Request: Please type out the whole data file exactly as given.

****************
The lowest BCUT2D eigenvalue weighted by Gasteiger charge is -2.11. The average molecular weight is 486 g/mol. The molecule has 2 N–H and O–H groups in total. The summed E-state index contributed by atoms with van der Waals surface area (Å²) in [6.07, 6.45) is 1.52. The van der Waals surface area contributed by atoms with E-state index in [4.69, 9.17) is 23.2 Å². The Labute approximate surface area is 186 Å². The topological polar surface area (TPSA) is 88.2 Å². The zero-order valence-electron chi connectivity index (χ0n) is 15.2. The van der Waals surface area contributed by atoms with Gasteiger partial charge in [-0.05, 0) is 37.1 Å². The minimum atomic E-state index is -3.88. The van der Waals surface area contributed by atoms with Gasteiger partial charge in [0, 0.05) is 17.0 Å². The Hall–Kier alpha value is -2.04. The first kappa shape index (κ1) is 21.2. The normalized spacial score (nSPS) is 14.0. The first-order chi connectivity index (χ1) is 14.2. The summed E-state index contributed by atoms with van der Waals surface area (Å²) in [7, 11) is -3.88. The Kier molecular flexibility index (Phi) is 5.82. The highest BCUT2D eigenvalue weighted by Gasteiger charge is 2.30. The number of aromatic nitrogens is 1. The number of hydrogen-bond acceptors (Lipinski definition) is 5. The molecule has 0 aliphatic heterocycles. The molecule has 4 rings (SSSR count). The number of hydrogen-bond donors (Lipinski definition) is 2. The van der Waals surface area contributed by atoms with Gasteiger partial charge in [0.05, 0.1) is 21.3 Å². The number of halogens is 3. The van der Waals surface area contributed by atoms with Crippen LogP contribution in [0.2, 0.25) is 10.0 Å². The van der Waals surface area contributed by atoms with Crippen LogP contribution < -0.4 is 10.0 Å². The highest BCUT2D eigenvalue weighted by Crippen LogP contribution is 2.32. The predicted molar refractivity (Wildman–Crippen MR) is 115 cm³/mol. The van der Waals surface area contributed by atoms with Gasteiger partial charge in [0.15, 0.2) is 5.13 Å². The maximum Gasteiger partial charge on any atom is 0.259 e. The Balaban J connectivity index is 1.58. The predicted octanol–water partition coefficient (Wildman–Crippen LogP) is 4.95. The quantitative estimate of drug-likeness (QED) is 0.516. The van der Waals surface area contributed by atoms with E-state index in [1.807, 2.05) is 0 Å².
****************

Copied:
The lowest BCUT2D eigenvalue weighted by Gasteiger charge is -2.11. The average molecular weight is 486 g/mol. The molecule has 2 N–H and O–H groups in total. The summed E-state index contributed by atoms with van der Waals surface area (Å²) in [6.07, 6.45) is 1.52. The van der Waals surface area contributed by atoms with E-state index in [4.69, 9.17) is 23.2 Å². The Labute approximate surface area is 186 Å². The topological polar surface area (TPSA) is 88.2 Å². The zero-order valence-electron chi connectivity index (χ0n) is 15.2. The van der Waals surface area contributed by atoms with Gasteiger partial charge in [-0.05, 0) is 37.1 Å². The minimum atomic E-state index is -3.88. The van der Waals surface area contributed by atoms with Gasteiger partial charge in [0, 0.05) is 17.0 Å². The Hall–Kier alpha value is -2.04. The first kappa shape index (κ1) is 21.2. The normalized spacial score (nSPS) is 14.0. The first-order chi connectivity index (χ1) is 14.2. The summed E-state index contributed by atoms with van der Waals surface area (Å²) in [7, 11) is -3.88. The Kier molecular flexibility index (Phi) is 5.82. The highest BCUT2D eigenvalue weighted by Gasteiger charge is 2.30. The number of aromatic nitrogens is 1. The number of hydrogen-bond acceptors (Lipinski definition) is 5. The molecule has 0 aliphatic heterocycles. The molecule has 4 rings (SSSR count). The number of hydrogen-bond donors (Lipinski definition) is 2. The van der Waals surface area contributed by atoms with Gasteiger partial charge in [0.05, 0.1) is 21.3 Å². The number of halogens is 3. The van der Waals surface area contributed by atoms with Crippen LogP contribution in [0.2, 0.25) is 10.0 Å². The van der Waals surface area contributed by atoms with Crippen LogP contribution < -0.4 is 10.0 Å². The highest BCUT2D eigenvalue weighted by Crippen LogP contribution is 2.32. The predicted molar refractivity (Wildman–Crippen MR) is 115 cm³/mol. The van der Waals surface area contributed by atoms with Gasteiger partial charge in [0.15, 0.2) is 5.13 Å². The maximum Gasteiger partial charge on any atom is 0.259 e. The Balaban J connectivity index is 1.58. The predicted octanol–water partition coefficient (Wildman–Crippen LogP) is 4.95. The quantitative estimate of drug-likeness (QED) is 0.516. The van der Waals surface area contributed by atoms with E-state index in [1.807, 2.05) is 0 Å².